UK and Scottish Governments undemocratic over vape proposals, says Scottish Grocers’ Federation
THE Scottish Grocers’ Federation (SGF) has blasted governments across the UK after it was found that retailer views were excluded over the vaping consultation.
Published on 29 January, the Scottish and UK Governments’ policy response to the ban on single-use vape products stated that ministers “have not considered the views of any organisation or individual that disclosed links to the tobacco industry”.
This is despite organisations such as the SGF and British American Tobacco (BAT) putting forward more constructive responses as opposed to an outright ban on the matter.
Pete Cheema, chief executive at the SGF, said: “SGF represents the whole of the Scottish convenience sector, from the smallest city shop to essential rural stores that are lifelines for their community. Yet our views have been entirely ignored.
“It is true that our members sell tobacco products, but that makes their concerns even more valid – whether it’s an increase in illicit trade, more potential for flashpoints when serving customers, or the practicalities of delivering these policies in-store.
“Ministers received 28,000 responses to their consultation, which were analysed at break-neck speed, yet the views of SGF and many Scottish retailers have been expunged from the records. That’s not right, or democratic.
“What is even more galling is that SGF put forward a considered balanced view on behalf of all our members, to work constructively and deliver the best outcome for both retailers and the communities they serve.”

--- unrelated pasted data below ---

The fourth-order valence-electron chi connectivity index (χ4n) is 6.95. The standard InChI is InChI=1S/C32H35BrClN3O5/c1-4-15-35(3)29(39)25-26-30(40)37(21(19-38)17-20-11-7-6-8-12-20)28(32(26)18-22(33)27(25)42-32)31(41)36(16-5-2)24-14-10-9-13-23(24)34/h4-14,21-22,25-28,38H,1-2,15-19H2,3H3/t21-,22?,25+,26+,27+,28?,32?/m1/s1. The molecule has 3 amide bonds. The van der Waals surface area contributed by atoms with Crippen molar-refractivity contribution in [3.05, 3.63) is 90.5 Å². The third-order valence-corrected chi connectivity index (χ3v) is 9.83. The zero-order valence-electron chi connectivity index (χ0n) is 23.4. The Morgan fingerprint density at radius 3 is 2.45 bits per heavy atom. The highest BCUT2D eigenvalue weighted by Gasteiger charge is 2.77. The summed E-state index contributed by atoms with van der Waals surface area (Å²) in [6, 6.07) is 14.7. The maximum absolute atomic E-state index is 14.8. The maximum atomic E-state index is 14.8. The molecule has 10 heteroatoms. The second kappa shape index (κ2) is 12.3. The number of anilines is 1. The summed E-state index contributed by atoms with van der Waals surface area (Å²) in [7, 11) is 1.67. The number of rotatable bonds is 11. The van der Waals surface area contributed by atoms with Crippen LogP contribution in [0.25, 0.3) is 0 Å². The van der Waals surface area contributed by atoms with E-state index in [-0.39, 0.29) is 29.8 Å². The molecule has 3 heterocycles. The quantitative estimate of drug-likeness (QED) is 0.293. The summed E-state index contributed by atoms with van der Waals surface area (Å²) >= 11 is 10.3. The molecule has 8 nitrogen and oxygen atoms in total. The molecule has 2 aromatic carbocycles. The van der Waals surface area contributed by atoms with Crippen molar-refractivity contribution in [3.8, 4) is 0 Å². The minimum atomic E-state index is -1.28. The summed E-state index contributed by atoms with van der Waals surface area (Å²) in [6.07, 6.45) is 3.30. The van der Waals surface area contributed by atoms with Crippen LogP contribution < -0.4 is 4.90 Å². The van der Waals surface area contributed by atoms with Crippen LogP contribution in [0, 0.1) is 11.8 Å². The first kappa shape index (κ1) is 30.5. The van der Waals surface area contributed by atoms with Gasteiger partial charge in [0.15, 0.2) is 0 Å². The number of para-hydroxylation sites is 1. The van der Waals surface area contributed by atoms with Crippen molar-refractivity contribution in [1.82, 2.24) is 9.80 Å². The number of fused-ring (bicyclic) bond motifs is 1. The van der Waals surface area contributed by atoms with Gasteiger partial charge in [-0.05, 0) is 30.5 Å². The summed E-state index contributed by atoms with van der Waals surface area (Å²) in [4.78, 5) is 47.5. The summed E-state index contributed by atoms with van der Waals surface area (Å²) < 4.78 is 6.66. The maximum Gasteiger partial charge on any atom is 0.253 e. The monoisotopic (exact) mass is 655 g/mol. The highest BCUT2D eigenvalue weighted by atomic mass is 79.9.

The SGF has said that a total of 307 responses had been removed from the government consultation due to completing the declaration they have an affiliation with the tobacco industry.
Prior to Westminster’s announcement of a ban on disposable vapes, the SGF had been working with vape manufacturer Elf Bar to roll out recycling bins for disposable vapes across SGF members’ stores, helping to address environmental concerns.
BAT also called for a retail licence that would permit store owners to sell vapes, similar to ones already in place for tobacco products and alcohol.
And Imperial Brands has stated the firm made its own response to the consultation – one that has likely not been considered – stating the measures would only present further challenges to trading.
Oliver Kutz, general manager for UK & Ireland at Imperial Brands, said: “We are concerned, however, at the likely impact of removing disposable vapes, the most widely used tobacco harm reduction alternative in the UK. Not only will this reduce the accessibility of vaping products to adults seeking to quit smoking, but it will also fuel the illegal trade of unregulated products, already a sizeable problem for enforcement authorities.
“As we stated in our response to the consultation, we believe that a generational smoking ban – untested anywhere in the world – would be unworkable and unenforceable. A proven, immediate, and far simpler alternative would be to raise the legal age of sale for tobacco products to 21.”